The University of Montana’s information technology staff are working to shore up inefficiencies amid budget cuts after several staff members took buyouts last year.
Chief Information Officer Matt Riley and President Sheila Stearns launched OneIT in April 2017, and the OneIT team released its final report in October. On Oct. 17, the University announced a staff buyout offer to reduce costs. The staff who took the offer have left, and IT is now dealing with those personnel losses as it implements OneIT.
Riley said IT lost 10 or 11 employees, depending on who counts as IT staff. They include the head of accessible technology and three staff on the web team.
Kayla Pierson is the only remaining web team staff member. She said the most obvious impact of the buyouts will be response times.
“If bugs are reported or things need to be fixed, it’s going to take a little longer for me to manage those requests,” she said, though she intends to keep the noticeable effects to a minimum.
Riley said some web professionals would return in FY19.
IT is also working on stabilizing its budget. At the IT Senate meeting on Jan. 23, Riley announced IT will suspend upgrades for classroom technology, like projectors and Wi-Fi, for nearly three years due to a one-time funding reduction.
“We can support what we have with a good plan,” Riley said, referring to the 122 classrooms IT has equipped. “Where it gets a little dicey is if we went into a fourth year.”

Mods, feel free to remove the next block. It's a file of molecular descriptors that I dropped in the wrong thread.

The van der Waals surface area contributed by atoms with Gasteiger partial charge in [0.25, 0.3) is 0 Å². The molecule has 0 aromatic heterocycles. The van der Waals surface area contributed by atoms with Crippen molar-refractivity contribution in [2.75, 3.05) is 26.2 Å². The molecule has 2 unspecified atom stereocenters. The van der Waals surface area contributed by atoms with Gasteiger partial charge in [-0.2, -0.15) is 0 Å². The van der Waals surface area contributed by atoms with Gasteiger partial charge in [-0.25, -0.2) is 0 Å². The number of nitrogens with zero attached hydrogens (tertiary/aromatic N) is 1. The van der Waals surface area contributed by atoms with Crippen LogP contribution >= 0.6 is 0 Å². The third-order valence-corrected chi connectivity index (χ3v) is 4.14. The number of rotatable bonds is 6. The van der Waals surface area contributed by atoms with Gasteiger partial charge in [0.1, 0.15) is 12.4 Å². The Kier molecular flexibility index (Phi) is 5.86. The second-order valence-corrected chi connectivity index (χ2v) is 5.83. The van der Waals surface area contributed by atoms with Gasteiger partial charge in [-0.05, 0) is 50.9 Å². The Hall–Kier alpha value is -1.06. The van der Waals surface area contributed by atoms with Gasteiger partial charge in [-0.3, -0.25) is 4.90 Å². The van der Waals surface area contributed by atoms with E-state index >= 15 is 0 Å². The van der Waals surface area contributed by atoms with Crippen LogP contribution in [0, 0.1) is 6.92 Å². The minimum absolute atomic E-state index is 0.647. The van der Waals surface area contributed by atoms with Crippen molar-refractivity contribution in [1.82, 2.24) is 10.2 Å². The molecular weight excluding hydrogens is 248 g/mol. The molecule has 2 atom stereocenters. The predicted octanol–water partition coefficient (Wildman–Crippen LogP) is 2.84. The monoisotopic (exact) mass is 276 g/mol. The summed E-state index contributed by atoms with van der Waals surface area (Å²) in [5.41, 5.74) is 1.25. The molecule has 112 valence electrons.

By then, he said, IT will need to replace a lot of the equipment.
“The budget situation is not helpful to OneIT” Riley said.
Stearns’ recommendations, informed by the Academic Programs and Administrative Services task force, said “IT should continue to refine and operationalize” the OneIT plan. President Seth Bodnar’s office did not respond to requests for comment by the time of publication.
At IT Senate, however, Riley said, “[Bodnar] wants to see us move on these recommendations from OneIT.”
Jesse Neidigh in Student Affairs IT co-led one of the OneIT teams, and IT Senate nominated him to head up implementation. He said the OneIT team will form smaller groups to put recommendations into action, which began on Feb. 6. They do not have a timeline yet.
Neidigh said the UM Solutions Center is an example of what OneIT could do. The website launched on Jan. 17, creating a hub for IT support and self-help across campus.
“That’s been in the works for a few years, so we can’t totally claim that was a OneIT initiative, but it’s in the vein of OneIT,” Neidigh said.
Moving forward, Pierson said she hopes OneIT is “embraced as an opportunity.” Riley said the buyouts will probably enhance the OneIT initiative.
“We’re pretty darn efficient, and this is making us even more efficient.”